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Is your customer relationship software meeting your needs?

3 min read

When looking for a new relationship management system, associations and NFPs need to take into account the systems origin and the development work that may be required to ‘fit’ the system to their business imperatives.

Most customer relationship systems started life as software for companies that sell products and have short sales cycles. CRMs from these origins are arguably not sufficient for associations and NFPs which have different business structure and requirements.

In 2000, companies like Seibel, Onyx and Saleslogix set their sights on the large telecommunications and product distributors. They built software on top of what is essentially a contact database. Through press exposure and consultants, the term customer relationship management system was coined.

The resulting software from this origin is tailored for companies who:

  • sell physical stock items
  • have short and finite sales cycles
  • employ sales staff with minimal knowledge of the product
  • sell stock items with minimal communication with purchaser
  • have competitors where product differences can be easily compared.

Organisations in the NFP sector by comparison:

  • sell services as a membership package
  • foster an ongoing relationship not a re-sale
  • encourage members to participate in activities and events
  • have staff with knowledge of the complete services offering
  • sell some products but in smaller volumes
  • vary the value of services depending on the buyers’ circumstances
  • need systems for managing a larger number of disparate departmental activities such as events and training.

Generic CRMs can be altered to satisfy NFP requirements however, this can be costly in terms of resources, price and time.

Today there are comprehensive systems in the market specifically designed to satisfy the NFP business requirements. They recognise the unique challenges and differences between a sales tool and relationship management tool.

So what are NFPs looking for?
The 2007 Coresoft survey of prominent organisations in the sector stated overwhelmingly that NFPs needed an integrated, complete business solution. This goes beyond the basic database requirements and includes coordination of website management, events, training, communications and financial functionality.

Minimum systems requirements:

  • collect demographic and other information that will help service member needs
  • integrate to other software modules such as financial, website and events
  • able to link services to individuals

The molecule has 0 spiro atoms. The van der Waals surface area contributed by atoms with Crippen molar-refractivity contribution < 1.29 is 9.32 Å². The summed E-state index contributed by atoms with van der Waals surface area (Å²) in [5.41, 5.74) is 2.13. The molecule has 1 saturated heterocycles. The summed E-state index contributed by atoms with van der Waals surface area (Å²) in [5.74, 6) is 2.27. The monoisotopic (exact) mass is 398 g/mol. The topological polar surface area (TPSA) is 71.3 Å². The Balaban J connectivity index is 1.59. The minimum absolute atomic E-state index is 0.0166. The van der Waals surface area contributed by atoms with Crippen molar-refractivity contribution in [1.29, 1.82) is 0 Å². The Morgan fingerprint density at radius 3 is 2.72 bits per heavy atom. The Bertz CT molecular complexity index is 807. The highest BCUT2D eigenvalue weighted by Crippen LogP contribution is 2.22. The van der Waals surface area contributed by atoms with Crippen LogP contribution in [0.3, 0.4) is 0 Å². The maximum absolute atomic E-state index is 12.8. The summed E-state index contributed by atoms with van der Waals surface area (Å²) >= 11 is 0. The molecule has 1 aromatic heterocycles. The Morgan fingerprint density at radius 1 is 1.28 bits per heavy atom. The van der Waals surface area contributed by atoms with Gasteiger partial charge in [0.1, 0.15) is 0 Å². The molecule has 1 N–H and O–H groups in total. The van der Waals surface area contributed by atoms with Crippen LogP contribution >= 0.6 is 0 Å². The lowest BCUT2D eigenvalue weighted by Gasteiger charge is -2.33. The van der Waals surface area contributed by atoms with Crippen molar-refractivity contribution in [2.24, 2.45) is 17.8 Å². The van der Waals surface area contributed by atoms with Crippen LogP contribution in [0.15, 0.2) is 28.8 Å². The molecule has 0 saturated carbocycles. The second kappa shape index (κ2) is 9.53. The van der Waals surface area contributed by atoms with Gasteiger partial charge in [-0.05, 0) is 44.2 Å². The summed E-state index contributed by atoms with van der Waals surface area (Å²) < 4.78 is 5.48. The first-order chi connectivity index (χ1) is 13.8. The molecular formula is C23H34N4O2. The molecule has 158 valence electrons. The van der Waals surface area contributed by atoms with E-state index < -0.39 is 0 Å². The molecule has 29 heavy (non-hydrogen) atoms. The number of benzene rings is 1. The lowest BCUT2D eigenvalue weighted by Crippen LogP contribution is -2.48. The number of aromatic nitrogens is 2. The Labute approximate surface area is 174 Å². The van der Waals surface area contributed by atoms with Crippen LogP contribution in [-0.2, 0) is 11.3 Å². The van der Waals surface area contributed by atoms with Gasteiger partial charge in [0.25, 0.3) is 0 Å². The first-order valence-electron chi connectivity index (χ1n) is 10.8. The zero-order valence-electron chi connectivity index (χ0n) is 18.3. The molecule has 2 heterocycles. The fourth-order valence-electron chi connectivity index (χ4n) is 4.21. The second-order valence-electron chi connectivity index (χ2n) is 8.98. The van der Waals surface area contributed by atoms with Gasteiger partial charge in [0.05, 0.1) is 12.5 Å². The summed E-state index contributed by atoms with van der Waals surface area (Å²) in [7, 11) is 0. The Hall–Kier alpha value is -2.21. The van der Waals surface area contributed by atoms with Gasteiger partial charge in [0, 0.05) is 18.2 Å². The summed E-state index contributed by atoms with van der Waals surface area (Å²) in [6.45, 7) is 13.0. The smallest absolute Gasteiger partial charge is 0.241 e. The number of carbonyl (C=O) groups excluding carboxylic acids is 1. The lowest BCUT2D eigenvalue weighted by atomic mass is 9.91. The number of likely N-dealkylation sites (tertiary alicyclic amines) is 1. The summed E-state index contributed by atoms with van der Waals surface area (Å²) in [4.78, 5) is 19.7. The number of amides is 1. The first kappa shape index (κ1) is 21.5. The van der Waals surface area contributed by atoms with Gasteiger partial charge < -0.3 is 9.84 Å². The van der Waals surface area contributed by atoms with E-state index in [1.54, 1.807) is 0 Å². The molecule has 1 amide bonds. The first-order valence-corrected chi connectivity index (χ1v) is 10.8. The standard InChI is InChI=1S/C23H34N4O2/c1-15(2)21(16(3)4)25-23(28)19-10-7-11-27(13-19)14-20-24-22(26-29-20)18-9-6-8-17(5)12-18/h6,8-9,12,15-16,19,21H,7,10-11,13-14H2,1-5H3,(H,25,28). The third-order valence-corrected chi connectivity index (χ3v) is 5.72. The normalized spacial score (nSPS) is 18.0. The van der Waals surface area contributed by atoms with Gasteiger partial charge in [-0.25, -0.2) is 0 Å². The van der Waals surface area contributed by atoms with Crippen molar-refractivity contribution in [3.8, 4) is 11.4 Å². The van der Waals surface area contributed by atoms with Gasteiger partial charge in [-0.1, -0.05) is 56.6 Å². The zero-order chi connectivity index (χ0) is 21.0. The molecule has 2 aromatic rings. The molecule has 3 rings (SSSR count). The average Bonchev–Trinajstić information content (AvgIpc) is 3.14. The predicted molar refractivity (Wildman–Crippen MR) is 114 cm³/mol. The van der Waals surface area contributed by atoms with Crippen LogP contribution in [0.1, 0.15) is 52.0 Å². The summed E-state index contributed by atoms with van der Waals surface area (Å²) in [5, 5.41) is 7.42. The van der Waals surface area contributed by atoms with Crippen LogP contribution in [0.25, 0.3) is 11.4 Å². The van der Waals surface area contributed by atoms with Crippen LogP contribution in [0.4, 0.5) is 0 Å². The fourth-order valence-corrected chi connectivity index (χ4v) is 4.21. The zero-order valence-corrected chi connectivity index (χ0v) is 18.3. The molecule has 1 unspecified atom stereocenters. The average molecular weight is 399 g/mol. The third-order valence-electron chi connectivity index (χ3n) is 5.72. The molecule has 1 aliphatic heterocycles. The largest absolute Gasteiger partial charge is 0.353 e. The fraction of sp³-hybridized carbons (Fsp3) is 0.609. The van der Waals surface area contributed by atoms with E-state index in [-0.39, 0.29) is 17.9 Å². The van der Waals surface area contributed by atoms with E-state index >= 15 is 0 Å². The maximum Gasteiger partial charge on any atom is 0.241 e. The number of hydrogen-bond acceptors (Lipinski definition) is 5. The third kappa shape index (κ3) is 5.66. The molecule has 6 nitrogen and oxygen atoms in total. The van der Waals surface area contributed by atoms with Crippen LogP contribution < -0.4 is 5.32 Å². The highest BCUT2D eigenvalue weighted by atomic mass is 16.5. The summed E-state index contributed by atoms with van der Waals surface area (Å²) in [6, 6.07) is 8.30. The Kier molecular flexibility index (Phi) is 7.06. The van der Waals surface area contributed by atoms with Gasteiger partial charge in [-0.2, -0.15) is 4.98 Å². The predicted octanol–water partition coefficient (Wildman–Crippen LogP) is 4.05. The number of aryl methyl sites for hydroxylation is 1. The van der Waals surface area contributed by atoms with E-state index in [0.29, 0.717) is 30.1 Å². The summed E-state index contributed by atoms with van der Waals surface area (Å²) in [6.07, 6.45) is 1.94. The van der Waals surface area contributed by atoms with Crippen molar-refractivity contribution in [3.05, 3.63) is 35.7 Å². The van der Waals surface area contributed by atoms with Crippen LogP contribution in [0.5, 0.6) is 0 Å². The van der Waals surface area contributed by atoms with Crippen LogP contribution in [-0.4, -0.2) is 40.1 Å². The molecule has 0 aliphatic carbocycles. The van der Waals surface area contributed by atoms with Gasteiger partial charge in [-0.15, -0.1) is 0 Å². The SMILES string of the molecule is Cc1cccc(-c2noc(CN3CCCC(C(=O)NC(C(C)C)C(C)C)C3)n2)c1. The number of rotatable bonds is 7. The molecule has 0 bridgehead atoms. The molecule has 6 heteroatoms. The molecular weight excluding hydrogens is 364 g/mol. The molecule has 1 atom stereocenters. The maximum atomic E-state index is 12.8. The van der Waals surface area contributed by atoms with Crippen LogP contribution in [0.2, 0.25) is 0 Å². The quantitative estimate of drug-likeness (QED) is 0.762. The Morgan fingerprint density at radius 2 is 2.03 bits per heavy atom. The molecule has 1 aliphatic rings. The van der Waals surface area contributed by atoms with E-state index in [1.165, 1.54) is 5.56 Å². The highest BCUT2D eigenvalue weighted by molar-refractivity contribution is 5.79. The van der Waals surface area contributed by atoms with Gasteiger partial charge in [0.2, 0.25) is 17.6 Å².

• able to extract data for analysis
  • update data automatically where possible
  • link with self service areas on a website.

Business requirements – do your homework
There are many horror stories from NFPs that have opted for software not designed for their type of organisation and it ends up costing them a lot of money to get it customised.

The key to avoiding this mistake is ‘do your homework’.

It is critical to do an internal audit of your requirements and it is the people at the frontline that are an important source – the people that use the system everyday for processing member related information.

Some organisations offer a service that will go into your business, observe the day-to-day operations and advise on minimum requirements. For time and resource short organisations, this can be an advantage – just ensure that these organisations have experience in the sector and understand how associations operate.

Considerations and tips

  • Future proofing – Where will your organisation be in five years and what types of services will you be offering? A CRM is an investment and some thought into future endeavours can save headaches later.
  • Legal – Are there compliance and legal considerations that need to be satisfied? For example, privacy issues and registered training organisation fundamentals
  • The devil is in the detail – Seemingly insignificant functions, such as being able to click a button to create and send individualised invoices, can save staff a lot of time and effort. Catalogue these basic requirements before going to tender.
  • Measurement – Are reporting requirements built into the core software? Will you need to export to another software program for real analysis? What analysis are you currently doing that will need to be continued?
  • The software in action – Ask to visit a customer using the system and interview them on the advantages and disadvantages encountered in the practical application
  • Website integration – What self-service tools are required on the website? For example, online registrations, member details updating, e-recruitment, services directory, document library, opt-in/opt-out communication profile, CPD facilities, events calendar and assessment submissions.
  • Hosting – Will you be hosting your software and website locally or require the supplier to host?
  • Hardware – What hardware will be required for the server and individual workstations or terminals? How many licensed users will you need?
  • Compatibility – Is the software compatible with other business software such as MS Office and Excel?
  • Access – Can staff access the software remotely from the road or home?

The Coresoft website ( contains several checklists of business requirements that can assist in assessing your needs when selecting a software package.

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